Dr. Dan Michael
Dr. Dan Michael

Most people have an idea of what it means to do “core training” since we now know how important core performance is for body performance, but many people never come to understand what “core strength” is and how that might be different from “core coordination.”

What most people think is that if they just do the right exercises, and do them enough, that they will develop all that is needed for an effective core.

While other muscles in the body may respond well to blunt-edged repetition and consistency, the core is a different kind of apparatus that must be linked effectively to a life-giving muscle: the diaphragm.

The (thoracic) diaphragm, also known as the “breathing muscle,” is a thin and parachute-shaped muscle that helps pull air into the lungs when we breath in. When the diaphragm is relaxed, it lengthens upwards toward a partially empty and now smaller set of lungs, and when the diaphragm contracts it draws the lungs down toward the pelvis, helping to expand the lungs and draw air inwards. Your abdominal contents, for the most part, go along for the ride undisturbed.

So then, what does the diaphragm have to do with the core? As it happens, quite a lot.

Our diaphragm works with our trunk and pelvic muscles to create stability for our spine and pelvis, taking the load off (quite literally) of our spinal joints, as well as reduce tension in spine- and hip-stability muscles by connecting tension with each other throughout the breathing cycle.

Breathing and bracing effectiveness is one of the first things I check for in both chronic and acute lower back pain (among other conditions) because if one does not have a coordinated breathing and bracing mechanism, spinal biomechanics quickly deteriorate, leading to compensation patterns and ultimately back pain.

Much like riding a bike, learning this method is prohibitively difficult to perform alone for even the most experienced and fit people, so I will not attempt to teach you here in this article, but I will share some tips that can get you started.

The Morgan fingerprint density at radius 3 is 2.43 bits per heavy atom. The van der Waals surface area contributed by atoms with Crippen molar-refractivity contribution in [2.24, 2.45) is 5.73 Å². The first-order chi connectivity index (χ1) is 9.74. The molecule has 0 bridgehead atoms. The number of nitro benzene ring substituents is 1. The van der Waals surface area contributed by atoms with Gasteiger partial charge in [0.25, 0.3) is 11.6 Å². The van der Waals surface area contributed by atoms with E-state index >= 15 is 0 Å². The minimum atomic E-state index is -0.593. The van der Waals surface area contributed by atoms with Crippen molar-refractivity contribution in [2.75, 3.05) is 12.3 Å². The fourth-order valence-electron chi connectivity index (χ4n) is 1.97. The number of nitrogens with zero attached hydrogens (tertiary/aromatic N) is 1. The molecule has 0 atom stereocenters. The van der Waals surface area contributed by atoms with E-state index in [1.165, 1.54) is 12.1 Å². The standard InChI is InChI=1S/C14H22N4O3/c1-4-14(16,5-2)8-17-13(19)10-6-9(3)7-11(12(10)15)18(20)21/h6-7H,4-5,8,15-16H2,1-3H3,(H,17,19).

Step 1: Lay down with your knees bent and feet flat on the floor. Breathe in deeply and become aware of where in your trunk and chest the “air” seems to “go.” Does it feel like the air is going more into the chest, or into the belly? Check to see if there are muscles other than the diaphragm working to bring air in, such as the neck, shoulder and hip muscles. Can you breathe deeply without using these muscles?

Step 2: As you breathe in, can you manipulate where the “air” goes in your chest and trunk? With each breath in, try to “push” the air into different parts of your chest, trunk and spine — front and back, side to side, top and bottom.

While Step 1 is about mindfulness, Step 2 is about coordination and control of the muscles around your trunk and your diaphragm working together, and how well they can “push air” around. This step of “core coordination” is often missed before people set out to perform “core strengthening exercises,” so be sure to learn this step.

Step 3: Challenge yourself in a variety of positions and activities to perform step 1 and 2.

Caution: Be careful not to breathe too quickly as it can lead you to become light headed, no more than eight to 10 deep breaths per minute. Do not restrict yourself with this number, however; everyone has unique breathing needs.

Start slow and move from laying down on your back to sitting up in a chair, and then, if you feel comfortable, you can try the exercise while standing up, walking, etc.

Take this Step 3 exercise in one- to two-minute segments to start, and slow your breathing down so that you can focus on what you feel.

Step 4: Link your trunk muscles to your breathing muscle. This is where breathing becomes like learning how to ride a bike and where help is often needed. Just like how your diaphragm lengthens and shortens in a coordinated and tensioned fashion, so the muscles in your core should move in a coordinated and tensioned fashion right alongside and in “contact” with the diaphragm. Think of it like two ballroom dancers’ lead hands as they press together and stay together, with the diaphragm leading the movement.

If you are having trouble with this, do not worry, almost everyone struggles in the beginning and, as mentioned, this step likely will require a trained clinician’s guidance.

Following these steps and connecting your breathing to your core support is the most important thing you can learn how to do before going straight into a core-training program, or any training program for that matter.

It is also critical to learn if you suffer from chronic injuries because our bodies are so adept at compensating. What may appear to be a hip, shoulder or even an ankle problem may be sourced from an incompetent core.

These steps may be hard to follow, so if any further clarity or discussion is needed, please do write to let me know.

 

 

— Dr. Dan Michael is a chiropractic physician at NW Sports Rehab, 1929 43rd Ave. E., in Madison Park. Call 206-328-5466 for more information.